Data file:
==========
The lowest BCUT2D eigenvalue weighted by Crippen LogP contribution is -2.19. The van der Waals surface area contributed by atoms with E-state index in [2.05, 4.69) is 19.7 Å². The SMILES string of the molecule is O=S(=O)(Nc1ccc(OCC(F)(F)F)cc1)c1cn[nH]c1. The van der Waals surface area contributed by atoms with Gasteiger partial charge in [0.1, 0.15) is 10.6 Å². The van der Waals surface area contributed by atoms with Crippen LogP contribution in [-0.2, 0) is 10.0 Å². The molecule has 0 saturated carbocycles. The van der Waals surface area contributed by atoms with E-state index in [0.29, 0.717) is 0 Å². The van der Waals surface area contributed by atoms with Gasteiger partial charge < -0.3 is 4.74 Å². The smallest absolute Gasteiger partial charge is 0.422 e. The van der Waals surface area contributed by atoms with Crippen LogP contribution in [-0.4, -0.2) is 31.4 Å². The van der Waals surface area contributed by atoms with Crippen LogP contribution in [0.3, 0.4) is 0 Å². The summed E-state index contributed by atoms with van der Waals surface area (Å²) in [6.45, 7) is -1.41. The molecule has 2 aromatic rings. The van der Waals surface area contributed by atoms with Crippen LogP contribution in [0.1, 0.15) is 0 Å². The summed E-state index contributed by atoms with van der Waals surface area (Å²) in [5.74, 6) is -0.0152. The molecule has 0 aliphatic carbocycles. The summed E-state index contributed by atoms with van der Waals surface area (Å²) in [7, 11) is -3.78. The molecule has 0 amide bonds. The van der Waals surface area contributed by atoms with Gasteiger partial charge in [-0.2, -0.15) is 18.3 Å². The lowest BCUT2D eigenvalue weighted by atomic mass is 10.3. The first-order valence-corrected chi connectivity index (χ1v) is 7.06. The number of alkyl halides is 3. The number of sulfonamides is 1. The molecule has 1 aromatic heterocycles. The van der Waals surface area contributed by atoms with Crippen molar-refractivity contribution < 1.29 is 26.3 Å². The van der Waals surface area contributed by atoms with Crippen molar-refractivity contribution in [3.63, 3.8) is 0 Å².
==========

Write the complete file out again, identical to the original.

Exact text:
The lowest BCUT2D eigenvalue weighted by Crippen LogP contribution is -2.19. The van der Waals surface area contributed by atoms with E-state index in [2.05, 4.69) is 19.7 Å². The SMILES string of the molecule is O=S(=O)(Nc1ccc(OCC(F)(F)F)cc1)c1cn[nH]c1. The van der Waals surface area contributed by atoms with Gasteiger partial charge in [0.1, 0.15) is 10.6 Å². The van der Waals surface area contributed by atoms with Crippen LogP contribution in [-0.2, 0) is 10.0 Å². The molecule has 0 saturated carbocycles. The van der Waals surface area contributed by atoms with E-state index in [0.29, 0.717) is 0 Å². The van der Waals surface area contributed by atoms with Gasteiger partial charge < -0.3 is 4.74 Å². The smallest absolute Gasteiger partial charge is 0.422 e. The van der Waals surface area contributed by atoms with Crippen LogP contribution in [-0.4, -0.2) is 31.4 Å². The van der Waals surface area contributed by atoms with Crippen LogP contribution in [0.3, 0.4) is 0 Å². The summed E-state index contributed by atoms with van der Waals surface area (Å²) in [6.45, 7) is -1.41. The molecule has 2 aromatic rings. The van der Waals surface area contributed by atoms with Crippen LogP contribution in [0.1, 0.15) is 0 Å². The summed E-state index contributed by atoms with van der Waals surface area (Å²) in [5.74, 6) is -0.0152. The molecule has 0 aliphatic carbocycles. The summed E-state index contributed by atoms with van der Waals surface area (Å²) in [7, 11) is -3.78. The molecule has 0 amide bonds. The van der Waals surface area contributed by atoms with Gasteiger partial charge in [-0.2, -0.15) is 18.3 Å². The lowest BCUT2D eigenvalue weighted by atomic mass is 10.3. The first-order valence-corrected chi connectivity index (χ1v) is 7.06. The number of alkyl halides is 3. The number of sulfonamides is 1. The molecule has 1 aromatic heterocycles. The van der Waals surface area contributed by atoms with Crippen molar-refractivity contribution < 1.29 is 26.3 Å². The van der Waals surface area contributed by atoms with Crippen molar-refractivity contribution in [3.63, 3.8) is 0 Å².